Our character, then, is our foundation; and much like a building, the ultimate condition of our lives depends on the condition of the foundation upon which we build it. The foundation in the illustration above was in poor condition. There were far too many cracks along with areas where the concrete had not yet fully dried. For us, those cracks represent the various flaws in our character; such as impatience, a quick temper, or selfishness. The areas in our foundation that have yet to dry could represent areas where we have yet to mature. A foundation with such deficiencies is a hazard and, thus, requires repair. But when we continue to neglect the condition of our foundation, we place the condition of our own lives at risk.

Repairing character deficiencies sometimes involves the simple practice of doing the very opposite of what that deficiency is – to fix impatience requires us to practice being patient. Other flaws, such as selfishness, may require for us to first be humbled and then develop a compassion for others before we can effectively practice selflessness. And as for those areas where there is a lack of maturity, we must first realize that personal growth does not naturally come with aging. At some point, we must put forth the effort to gain sound wisdom and apply it to our daily lives. It doesn’t come automatically and it often involves the pain of injured pride and ego.

The larger the building, the stronger the foundation must be. This is true in construction as well as in our own lives. In construction, the size of a building and its corresponding foundation is predetermined. In life, however, the building process is different. There is little foreknowledge and the dimensions of the ‘building’ always changes. This means that the foundation must also change in order to handle life as it continually unfolds; introducing one circumstance after another.

“Your life will only progress as far as your character can sustain you.”

In the construction illustration above, the building eventually reached a point where it became too heavy for the flawed foundation to sustain. The cracks began to expand, and the wet areas started to deform. This is what happens in our own lives when circumstances test the condition of our character. The deficiencies in our character are revealed when we are tempted to act immaturely and compromise our integrity. This is our opportunity to respond with honest self-reflection and personal growth in order to build upon and strengthen our character. Otherwise, we risk failure every time we are faced with circumstances that agitate our flaws and immaturity.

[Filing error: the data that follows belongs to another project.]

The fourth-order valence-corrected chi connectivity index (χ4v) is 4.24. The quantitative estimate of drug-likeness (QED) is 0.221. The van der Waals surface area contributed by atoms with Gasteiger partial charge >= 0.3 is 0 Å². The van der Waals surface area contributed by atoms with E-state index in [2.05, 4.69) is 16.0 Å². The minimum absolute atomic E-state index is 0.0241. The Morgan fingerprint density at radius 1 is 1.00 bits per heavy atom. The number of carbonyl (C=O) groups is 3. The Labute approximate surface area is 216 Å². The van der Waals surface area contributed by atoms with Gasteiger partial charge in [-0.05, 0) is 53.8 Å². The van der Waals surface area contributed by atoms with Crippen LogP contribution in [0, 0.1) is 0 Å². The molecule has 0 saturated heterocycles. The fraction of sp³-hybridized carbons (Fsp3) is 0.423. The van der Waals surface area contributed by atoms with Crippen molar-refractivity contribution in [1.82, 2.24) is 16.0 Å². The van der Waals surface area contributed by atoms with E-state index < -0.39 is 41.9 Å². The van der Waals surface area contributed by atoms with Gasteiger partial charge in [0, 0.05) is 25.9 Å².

Character flaws and immaturity can culminate into failure in a variety of ways. Selfishness and pride, for example, can lead to isolation and damaged relationships with others. Uncontrolled anger can cause irreparable destruction to something or someone, and perhaps even lead to legal consequences. Chronic laziness could lead to chronic unemployment, missed opportunities, and even declining health. Ignorance and childishness, too, can have many of the same consequences as those mentioned above and more. Poor character comes in a variety of flavors, each with the potential to alter the state of our lives in a variety of ways. This includes the ultimately negative impact upon our reputation. The expressions of our character and maturity are witnessed by people around us; and it is by those very expressions that effect how we are perceived and treated.

In a perfect world, life is predictable. It is facile, continually pleasant, and every circumstance would be a reward instead of a test. In the real world, however, life’s circumstances come unexpected. They can be demanding, daunting, and will certainly test your ability to persevere and overcome them. …and to make matters worse, everybody is watching. In this life, your character is strengthened only through integrity and perseverance. If you make the effort, your character will grow. And when your character grows, so will your ability to face the demands of reality.

“The ultimate measure of a man is not where he stands in moments of comfort and convenience, but where he stands at times of challenge and controversy.” – Dr. Martin Luther King Jr.

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About The Motley Sage

...just the motley fool with a college degree, a few books read and a little life to share. *quietly rolling by on a unicycle wearing a harlequin spandex suit while reading 'The Art of War'*

Discussion

One thought on “Surviving the Reality of Reality

  1. Good stuff bro! I enjoyed your take on the condition of man, the undulations of life (all of the ups and downs) and the character foundation that must be established…pretty wise stuff here bro! 😉 #imafan

    Posted by Terry Bazizzle | October 12, 2011, 12:58 pm